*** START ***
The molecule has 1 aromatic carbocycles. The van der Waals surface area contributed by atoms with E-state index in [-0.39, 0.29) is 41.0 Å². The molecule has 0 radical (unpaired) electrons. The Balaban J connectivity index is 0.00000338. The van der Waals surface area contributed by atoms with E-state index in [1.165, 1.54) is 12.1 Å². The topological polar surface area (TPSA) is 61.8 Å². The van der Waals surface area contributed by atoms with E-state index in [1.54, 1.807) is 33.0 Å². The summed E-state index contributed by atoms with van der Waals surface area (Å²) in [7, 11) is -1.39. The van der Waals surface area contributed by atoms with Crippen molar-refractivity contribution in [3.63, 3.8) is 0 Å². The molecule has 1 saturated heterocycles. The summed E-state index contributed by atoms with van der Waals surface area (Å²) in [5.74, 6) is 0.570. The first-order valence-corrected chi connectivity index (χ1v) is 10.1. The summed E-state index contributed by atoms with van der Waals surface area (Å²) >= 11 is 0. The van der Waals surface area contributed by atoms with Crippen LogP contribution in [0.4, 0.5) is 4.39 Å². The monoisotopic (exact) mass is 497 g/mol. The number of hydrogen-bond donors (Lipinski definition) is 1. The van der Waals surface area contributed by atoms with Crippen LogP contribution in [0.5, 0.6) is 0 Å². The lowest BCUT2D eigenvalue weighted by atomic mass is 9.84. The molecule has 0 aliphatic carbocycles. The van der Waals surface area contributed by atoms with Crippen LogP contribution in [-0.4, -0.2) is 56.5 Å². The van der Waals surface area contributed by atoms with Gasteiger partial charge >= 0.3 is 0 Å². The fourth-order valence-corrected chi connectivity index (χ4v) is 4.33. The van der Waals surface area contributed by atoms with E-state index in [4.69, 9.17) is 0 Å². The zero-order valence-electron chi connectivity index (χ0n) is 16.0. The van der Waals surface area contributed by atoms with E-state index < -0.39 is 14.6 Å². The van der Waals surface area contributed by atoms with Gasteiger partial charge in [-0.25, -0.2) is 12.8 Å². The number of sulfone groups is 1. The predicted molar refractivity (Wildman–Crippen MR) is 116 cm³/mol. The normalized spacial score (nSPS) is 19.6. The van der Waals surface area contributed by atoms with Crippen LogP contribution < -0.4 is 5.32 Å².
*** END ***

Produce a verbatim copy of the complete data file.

The molecule has 1 aromatic carbocycles. The van der Waals surface area contributed by atoms with E-state index in [-0.39, 0.29) is 41.0 Å². The molecule has 0 radical (unpaired) electrons. The Balaban J connectivity index is 0.00000338. The van der Waals surface area contributed by atoms with E-state index in [1.165, 1.54) is 12.1 Å². The topological polar surface area (TPSA) is 61.8 Å². The van der Waals surface area contributed by atoms with E-state index in [1.54, 1.807) is 33.0 Å². The summed E-state index contributed by atoms with van der Waals surface area (Å²) in [7, 11) is -1.39. The van der Waals surface area contributed by atoms with Crippen molar-refractivity contribution in [3.63, 3.8) is 0 Å². The molecule has 1 saturated heterocycles. The summed E-state index contributed by atoms with van der Waals surface area (Å²) in [5.74, 6) is 0.570. The first-order valence-corrected chi connectivity index (χ1v) is 10.1. The summed E-state index contributed by atoms with van der Waals surface area (Å²) >= 11 is 0. The van der Waals surface area contributed by atoms with Crippen LogP contribution in [0.4, 0.5) is 4.39 Å². The monoisotopic (exact) mass is 497 g/mol. The number of hydrogen-bond donors (Lipinski definition) is 1. The van der Waals surface area contributed by atoms with Crippen LogP contribution in [0.5, 0.6) is 0 Å². The lowest BCUT2D eigenvalue weighted by atomic mass is 9.84. The molecule has 0 aliphatic carbocycles. The van der Waals surface area contributed by atoms with Crippen LogP contribution in [-0.4, -0.2) is 56.5 Å². The van der Waals surface area contributed by atoms with Gasteiger partial charge >= 0.3 is 0 Å². The fourth-order valence-corrected chi connectivity index (χ4v) is 4.33. The van der Waals surface area contributed by atoms with E-state index in [4.69, 9.17) is 0 Å². The zero-order valence-electron chi connectivity index (χ0n) is 16.0. The van der Waals surface area contributed by atoms with E-state index < -0.39 is 14.6 Å². The van der Waals surface area contributed by atoms with Gasteiger partial charge in [-0.25, -0.2) is 12.8 Å². The number of sulfone groups is 1. The predicted molar refractivity (Wildman–Crippen MR) is 116 cm³/mol. The normalized spacial score (nSPS) is 19.6. The van der Waals surface area contributed by atoms with Crippen LogP contribution < -0.4 is 5.32 Å².